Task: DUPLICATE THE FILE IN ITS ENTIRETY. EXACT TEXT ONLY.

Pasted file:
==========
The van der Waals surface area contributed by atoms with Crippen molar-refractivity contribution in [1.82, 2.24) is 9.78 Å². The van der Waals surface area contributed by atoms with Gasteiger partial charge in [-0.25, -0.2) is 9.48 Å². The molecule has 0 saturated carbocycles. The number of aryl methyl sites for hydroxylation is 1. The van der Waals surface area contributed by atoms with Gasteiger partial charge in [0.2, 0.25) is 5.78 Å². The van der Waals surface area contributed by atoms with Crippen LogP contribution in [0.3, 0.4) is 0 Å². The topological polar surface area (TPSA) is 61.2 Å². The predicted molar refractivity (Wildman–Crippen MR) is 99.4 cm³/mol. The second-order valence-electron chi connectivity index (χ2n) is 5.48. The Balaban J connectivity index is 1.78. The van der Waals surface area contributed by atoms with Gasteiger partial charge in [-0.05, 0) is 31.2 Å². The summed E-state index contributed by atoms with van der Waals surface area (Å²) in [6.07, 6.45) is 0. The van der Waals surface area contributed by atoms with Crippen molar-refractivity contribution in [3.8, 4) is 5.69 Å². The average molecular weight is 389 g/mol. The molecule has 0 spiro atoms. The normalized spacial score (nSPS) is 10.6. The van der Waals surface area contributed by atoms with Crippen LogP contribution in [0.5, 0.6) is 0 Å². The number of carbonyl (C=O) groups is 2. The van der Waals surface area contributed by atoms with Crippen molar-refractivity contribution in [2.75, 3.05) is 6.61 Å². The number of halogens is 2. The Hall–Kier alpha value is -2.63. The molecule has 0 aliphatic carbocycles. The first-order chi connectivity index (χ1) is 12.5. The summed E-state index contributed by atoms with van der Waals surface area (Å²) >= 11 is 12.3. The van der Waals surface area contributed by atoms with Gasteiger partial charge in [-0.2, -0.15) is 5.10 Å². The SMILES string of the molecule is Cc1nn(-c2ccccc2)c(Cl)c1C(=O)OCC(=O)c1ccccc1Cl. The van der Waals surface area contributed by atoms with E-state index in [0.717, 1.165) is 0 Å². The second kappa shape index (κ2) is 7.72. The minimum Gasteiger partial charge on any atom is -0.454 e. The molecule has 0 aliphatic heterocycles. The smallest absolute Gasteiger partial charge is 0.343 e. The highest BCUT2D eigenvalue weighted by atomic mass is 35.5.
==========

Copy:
The van der Waals surface area contributed by atoms with Crippen molar-refractivity contribution in [1.82, 2.24) is 9.78 Å². The van der Waals surface area contributed by atoms with Gasteiger partial charge in [-0.25, -0.2) is 9.48 Å². The molecule has 0 saturated carbocycles. The number of aryl methyl sites for hydroxylation is 1. The van der Waals surface area contributed by atoms with Gasteiger partial charge in [0.2, 0.25) is 5.78 Å². The van der Waals surface area contributed by atoms with Crippen LogP contribution in [0.3, 0.4) is 0 Å². The topological polar surface area (TPSA) is 61.2 Å². The predicted molar refractivity (Wildman–Crippen MR) is 99.4 cm³/mol. The second-order valence-electron chi connectivity index (χ2n) is 5.48. The Balaban J connectivity index is 1.78. The van der Waals surface area contributed by atoms with Gasteiger partial charge in [-0.05, 0) is 31.2 Å². The summed E-state index contributed by atoms with van der Waals surface area (Å²) in [6.07, 6.45) is 0. The van der Waals surface area contributed by atoms with Crippen molar-refractivity contribution in [3.8, 4) is 5.69 Å². The average molecular weight is 389 g/mol. The molecule has 0 spiro atoms. The normalized spacial score (nSPS) is 10.6. The van der Waals surface area contributed by atoms with Crippen LogP contribution in [0.5, 0.6) is 0 Å². The number of carbonyl (C=O) groups is 2. The van der Waals surface area contributed by atoms with Crippen molar-refractivity contribution in [2.75, 3.05) is 6.61 Å². The number of halogens is 2. The Hall–Kier alpha value is -2.63. The molecule has 0 aliphatic carbocycles. The first-order chi connectivity index (χ1) is 12.5. The summed E-state index contributed by atoms with van der Waals surface area (Å²) >= 11 is 12.3. The van der Waals surface area contributed by atoms with Gasteiger partial charge in [-0.2, -0.15) is 5.10 Å². The SMILES string of the molecule is Cc1nn(-c2ccccc2)c(Cl)c1C(=O)OCC(=O)c1ccccc1Cl. The van der Waals surface area contributed by atoms with E-state index in [0.717, 1.165) is 0 Å². The second kappa shape index (κ2) is 7.72. The minimum Gasteiger partial charge on any atom is -0.454 e. The molecule has 0 aliphatic heterocycles. The smallest absolute Gasteiger partial charge is 0.343 e. The highest BCUT2D eigenvalue weighted by atomic mass is 35.5.